Glaxo invests £500m in UK and builds new factory
Drugmaker GlaxoSmithKline has said it will invest £500m in manufacturing in the UK and create up to 1,000 jobs.
It will build a new factory in Ulverston, Cumbria. Expected to open in 2020, it will be its first new facility in the UK for 40 years.
Glaxo said it was "one of the largest commitments to the UK life-sciences sector in recent years".
The firm said its decision was influenced by tax cuts confirmed in this week's Budget.
Glaxo said £100m of its investment would go to its Irvine and Montrose manufacturing sites in Scotland.
The so-called Patent Box is a reduced level of corporation tax on profits attributed to patents and similar types of intellectual property.
The chancellor confirmed in the Budget that it will come into effect from April 2013, introducing a lower rate of 10%. By contrast, the main rate of corporation tax rate will be 23% from that time.
Although being introduced by the coalition, the idea of a Patent Box was first proposed by the then Labour government in the 2009 Budget.
The aim of having a Patent Box is to encourage companies, such those in the pharmaceutical sector, to establish more facilities in the UK.
The move is a boost to the UK pharmaceutical industry, which suffered a serious blow when US drugs giant Pfizer announced a year ago that it would close its research and development facility in Sandwich, Kent - with the loss of about 1,500 jobs.'Transformed'
Glaxo made its announcement after Chancellor George Osborne confirmed in the Budget on Wednesday that the government would go-ahead with the introduction a so-called patent box.
These allow corporations to pay a lower rate of tax on profits generated from UK-owned intellectual property.
"The introduction of the patent box has transformed the way in which we view the UK as a location for new investments, ensuring that the medicines of the future will not only be discovered, but can also continue to be made here in Britain," said Glaxo chief executive Sir Andrew Witty.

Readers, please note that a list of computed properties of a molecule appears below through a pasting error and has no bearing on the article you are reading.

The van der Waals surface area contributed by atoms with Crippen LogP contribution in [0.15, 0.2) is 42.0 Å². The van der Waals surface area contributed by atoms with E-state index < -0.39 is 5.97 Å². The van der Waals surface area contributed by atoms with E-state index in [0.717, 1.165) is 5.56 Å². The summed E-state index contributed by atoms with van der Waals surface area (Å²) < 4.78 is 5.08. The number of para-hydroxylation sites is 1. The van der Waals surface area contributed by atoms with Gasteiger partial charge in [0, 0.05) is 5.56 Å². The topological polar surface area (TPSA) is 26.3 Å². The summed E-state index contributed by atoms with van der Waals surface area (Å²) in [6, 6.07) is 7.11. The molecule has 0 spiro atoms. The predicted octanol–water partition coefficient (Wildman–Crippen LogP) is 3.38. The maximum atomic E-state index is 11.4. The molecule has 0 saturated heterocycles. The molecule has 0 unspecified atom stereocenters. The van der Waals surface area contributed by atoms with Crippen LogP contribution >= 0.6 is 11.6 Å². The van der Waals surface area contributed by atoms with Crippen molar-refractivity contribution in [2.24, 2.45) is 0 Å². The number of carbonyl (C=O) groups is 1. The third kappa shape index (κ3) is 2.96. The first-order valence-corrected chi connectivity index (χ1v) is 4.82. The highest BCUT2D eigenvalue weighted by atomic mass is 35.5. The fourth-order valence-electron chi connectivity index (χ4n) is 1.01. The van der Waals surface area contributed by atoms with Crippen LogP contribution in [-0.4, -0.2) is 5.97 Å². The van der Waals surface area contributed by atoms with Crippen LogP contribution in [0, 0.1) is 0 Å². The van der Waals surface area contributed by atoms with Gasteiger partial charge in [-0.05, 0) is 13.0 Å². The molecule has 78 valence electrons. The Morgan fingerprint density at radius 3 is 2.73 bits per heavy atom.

"Consequently, we can confirm that we will build GSK's first new UK factory for almost 40 years."
Glaxo said last year that it would build a new facility at one of four potential sites in the UK if a patent box, first proposed by the Labour government in 2009, was brought in.
In an interview with BBC Radio 4's Today programme, Sir Andrew added that the government's continuing moves to cut general corporation tax was another major factor behind his company's decision.
If businesses and business leaders who benefit from tax cuts use some of the extra income they've retained to make new job-creating investments, as Glaxo has done, then the benefits of their tax saving will be more widely shared”
"What is pivotal for us is that we have been building factories for the last 40 years just not in Britain, but in other countries... due to their lower tax rates," he said.
"The combination of the patent box, combined with falling corporation tax has really changed the position [of the UK]."Innovation boost
The new Ulverston plant will cost about £350m. Glaxo will start building in 2014-2015 and take at least six years to finish it.
The current factory at the site employs about 240 people and manufactures materials for antibiotics.
The drugmaker, which employs 15,000 people in the UK, said it could increase its investment in Ulverston to £700m, depending on "continued improvements in the environment for innovation in the UK".
The firm has recently launched a £50m UK venture capital fund focusing on investments in "early-stage healthcare companies and spin outs from academia in the UK".'Changing Britain'
Chancellor George Osborne said the firm's decision indicated that the government's economic strategies were working.
"My responsibility as the country's chancellor is to get the economy moving, to get jobs created, and when big companies say that about Britain, people should sit up and notice that we are changing the British economy for the better."
However Labour said the government lacked "a compelling vision for British science and innovation".
"The UK has a real competitive advantage in the life sciences sector, so it's a shame that BIS have cut the budget for the Office for Life Sciences - also established in 2009 - and cut its staff by half," said Chi Onwurah, shadow science minister.